Adrenaline junkies are a real thing. Though the actual term is a bit of a misnomer, as far as I know, there’s no actual chemical or psychological addiction to adrenaline itself. Adrenaline junkies are a variety of sensation seekers.
Quick caveat, it’s been a long time since I took a psych class, so I’m a little rusty, and piecing things back together from memory and the internet, mostly the internet.
Sensation seekers are individuals who are unusually drawn towards constant, intense, sensory stimulation. This can lead to a pathological attraction towards dangerous and (subjectively) exciting experiences. Which in turn leads to the individual engaging in risky behavior. That may be gambling, extreme sports, violence, or any number of other behaviors.
It’s probably worth adding, sensation seeking is an entirely normal component of human psychology. We’re all driven to experience new things to one degree or another, and the sensation seeking impulse appears to be affected by hereditary factors. Put more simply, your brain is wired to poke you in the ass occasionally, and get you to try something new. What differentiates most people from a sensation seeker is how pronounced that impulse is.
In severe cases, sensation seeking behaviors absolutely affect daily life. The impulse to push boundaries or engage in “unsafe” behavior is more pronounced, meaning they’re more likely to blow through stop signs or speed while driving. It can (and probably will) affect the kind of media they consume. More aggressive content will, usually, win out over other alternatives. Be that TV, music, movies, whatever.
This is reinforced by a euphoric high that the individual experiences when engaging in risky behaviors. It’s not exactly like drug addiction, because it’s their own brain chemistry on a rampage, but the resulting behavior is similar.
The problem with engaging in risky behavior for extended periods of time is, eventually, your luck will run out. Rather obviously, the consequences will depend on what stupid thing the sensation seeker was doing this time. As it turns out, illegal street racers tend to have different outcomes from bungee jumpers. Though, being turned into human tomato paste is a legitimate option for both.
The problem with frequent hand to hand combat is the significant strain it puts on the body. I know we’ve gone over this, but fighting is painful. Even if you win, you’ll still walk away with injuries. Injuries which need to heal before you go back in for more. For someone with a pathological sensation seeking drive, they’re not going to wait, and (given time, and enough violence) the consequences will accumulate.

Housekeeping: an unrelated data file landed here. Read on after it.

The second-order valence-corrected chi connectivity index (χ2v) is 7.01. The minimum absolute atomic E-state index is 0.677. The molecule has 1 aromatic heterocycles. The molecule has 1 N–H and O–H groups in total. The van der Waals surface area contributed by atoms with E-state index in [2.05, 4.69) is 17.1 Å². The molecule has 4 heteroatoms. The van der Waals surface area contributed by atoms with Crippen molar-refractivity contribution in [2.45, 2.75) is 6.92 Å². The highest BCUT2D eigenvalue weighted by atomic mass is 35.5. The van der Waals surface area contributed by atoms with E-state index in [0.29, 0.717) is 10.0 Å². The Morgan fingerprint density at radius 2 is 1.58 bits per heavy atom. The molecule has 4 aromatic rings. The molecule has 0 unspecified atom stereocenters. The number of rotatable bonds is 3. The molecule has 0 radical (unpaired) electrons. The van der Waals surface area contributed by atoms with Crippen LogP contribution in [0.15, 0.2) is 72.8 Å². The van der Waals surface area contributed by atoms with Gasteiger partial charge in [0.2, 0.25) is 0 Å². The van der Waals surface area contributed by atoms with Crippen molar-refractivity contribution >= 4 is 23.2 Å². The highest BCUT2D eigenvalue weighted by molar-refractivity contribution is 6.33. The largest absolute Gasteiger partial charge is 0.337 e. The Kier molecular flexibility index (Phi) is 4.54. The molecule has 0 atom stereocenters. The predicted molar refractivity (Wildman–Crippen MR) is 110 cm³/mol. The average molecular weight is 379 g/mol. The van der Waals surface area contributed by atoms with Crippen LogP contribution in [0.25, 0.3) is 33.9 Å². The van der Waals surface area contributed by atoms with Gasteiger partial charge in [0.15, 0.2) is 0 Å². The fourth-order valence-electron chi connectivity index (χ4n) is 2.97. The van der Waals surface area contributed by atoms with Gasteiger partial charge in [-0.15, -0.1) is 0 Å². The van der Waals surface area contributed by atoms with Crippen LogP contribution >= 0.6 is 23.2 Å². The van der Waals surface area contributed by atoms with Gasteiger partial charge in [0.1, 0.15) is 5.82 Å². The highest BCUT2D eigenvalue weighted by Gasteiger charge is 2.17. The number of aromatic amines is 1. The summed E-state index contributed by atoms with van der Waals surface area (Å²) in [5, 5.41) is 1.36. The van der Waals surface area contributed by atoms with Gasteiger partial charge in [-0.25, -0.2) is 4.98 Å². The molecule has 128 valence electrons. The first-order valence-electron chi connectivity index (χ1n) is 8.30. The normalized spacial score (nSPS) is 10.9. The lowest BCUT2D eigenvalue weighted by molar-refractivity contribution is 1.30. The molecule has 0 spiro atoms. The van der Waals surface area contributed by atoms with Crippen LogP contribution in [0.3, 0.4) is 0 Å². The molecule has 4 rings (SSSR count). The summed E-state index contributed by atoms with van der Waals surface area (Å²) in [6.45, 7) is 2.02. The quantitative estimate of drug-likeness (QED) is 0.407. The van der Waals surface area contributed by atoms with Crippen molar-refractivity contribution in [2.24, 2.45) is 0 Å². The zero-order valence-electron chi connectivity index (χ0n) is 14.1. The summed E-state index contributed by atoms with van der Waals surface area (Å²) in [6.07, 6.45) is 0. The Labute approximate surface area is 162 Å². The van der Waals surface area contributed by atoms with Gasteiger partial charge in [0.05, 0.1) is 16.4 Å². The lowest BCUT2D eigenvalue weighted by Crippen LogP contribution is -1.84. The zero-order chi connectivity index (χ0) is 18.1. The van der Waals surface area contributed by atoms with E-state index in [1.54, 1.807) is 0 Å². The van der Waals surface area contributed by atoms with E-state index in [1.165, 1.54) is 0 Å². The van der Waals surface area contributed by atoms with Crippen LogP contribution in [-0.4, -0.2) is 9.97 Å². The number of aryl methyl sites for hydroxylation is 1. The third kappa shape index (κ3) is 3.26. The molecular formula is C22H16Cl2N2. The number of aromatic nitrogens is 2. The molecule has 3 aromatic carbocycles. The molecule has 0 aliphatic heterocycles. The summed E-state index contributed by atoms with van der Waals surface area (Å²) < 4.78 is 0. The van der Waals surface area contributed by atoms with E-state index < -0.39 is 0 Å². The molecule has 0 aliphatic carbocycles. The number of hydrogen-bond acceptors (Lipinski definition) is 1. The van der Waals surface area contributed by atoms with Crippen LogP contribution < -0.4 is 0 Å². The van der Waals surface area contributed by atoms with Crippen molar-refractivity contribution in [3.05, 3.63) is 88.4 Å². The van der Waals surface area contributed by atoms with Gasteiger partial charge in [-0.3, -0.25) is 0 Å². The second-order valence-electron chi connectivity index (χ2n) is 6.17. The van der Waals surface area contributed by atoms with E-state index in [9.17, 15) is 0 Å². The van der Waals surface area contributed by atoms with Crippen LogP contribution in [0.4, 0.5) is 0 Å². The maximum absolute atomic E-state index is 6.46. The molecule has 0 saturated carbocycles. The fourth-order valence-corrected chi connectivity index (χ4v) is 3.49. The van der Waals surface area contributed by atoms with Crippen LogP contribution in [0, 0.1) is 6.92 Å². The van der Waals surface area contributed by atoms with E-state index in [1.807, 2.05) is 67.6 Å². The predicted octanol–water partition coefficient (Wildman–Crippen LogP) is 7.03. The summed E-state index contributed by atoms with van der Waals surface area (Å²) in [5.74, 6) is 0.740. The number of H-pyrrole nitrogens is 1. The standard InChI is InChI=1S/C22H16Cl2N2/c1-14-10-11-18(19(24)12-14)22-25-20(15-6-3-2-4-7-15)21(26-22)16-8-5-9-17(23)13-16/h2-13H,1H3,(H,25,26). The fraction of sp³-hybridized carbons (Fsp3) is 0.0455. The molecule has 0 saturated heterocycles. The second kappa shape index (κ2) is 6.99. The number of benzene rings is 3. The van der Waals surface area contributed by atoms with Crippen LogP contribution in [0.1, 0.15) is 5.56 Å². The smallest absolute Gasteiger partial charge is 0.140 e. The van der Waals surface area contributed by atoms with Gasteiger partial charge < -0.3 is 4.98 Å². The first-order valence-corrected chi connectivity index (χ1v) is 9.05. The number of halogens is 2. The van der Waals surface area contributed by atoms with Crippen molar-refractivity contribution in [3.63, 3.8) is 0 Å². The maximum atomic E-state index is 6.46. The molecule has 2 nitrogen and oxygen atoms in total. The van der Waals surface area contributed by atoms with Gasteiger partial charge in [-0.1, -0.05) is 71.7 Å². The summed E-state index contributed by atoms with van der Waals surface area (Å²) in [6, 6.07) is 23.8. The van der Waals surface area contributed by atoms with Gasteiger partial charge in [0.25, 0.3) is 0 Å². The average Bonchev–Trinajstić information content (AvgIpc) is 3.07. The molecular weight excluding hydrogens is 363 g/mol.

This is ignoring the legal issues involved. Someone who is pathologically drawn to fighting will run afoul of the law, quickly. This may simply be from the fights themselves, or the individual may escalate to increase the high experienced.
Before someone suggests a character who restricts themselves to professional or semi-professional bouts, remember a major element of this is the desire to engage in risky behavior. This includes not taking enough time between bouts to recover, because the impulse is to get back in.
Remember, this is a fundamental personality trait. While the behavioral loop, and some elements of this are superficially similar to an addiction, this isn’t one. Someone does not go from normal to being a combat adrenaline junkie. They may go from extreme sports to drunken brawls, but the underlying elements that lead to this kind of behavior are already there. That doesn’t mean people in their life were aware of the risk, however. Self-delusion can be a powerful drug.
While it can be a little difficult to fully unpack, I’d recommend taking a look at Fight Club by Chuck
Palahniuk. It’s not an easy read, and is a book that’s remarkably easy to misread. Palahniuk has a very vulgar approach to violence, which suits the subject matter, but might not be something you feel like parsing.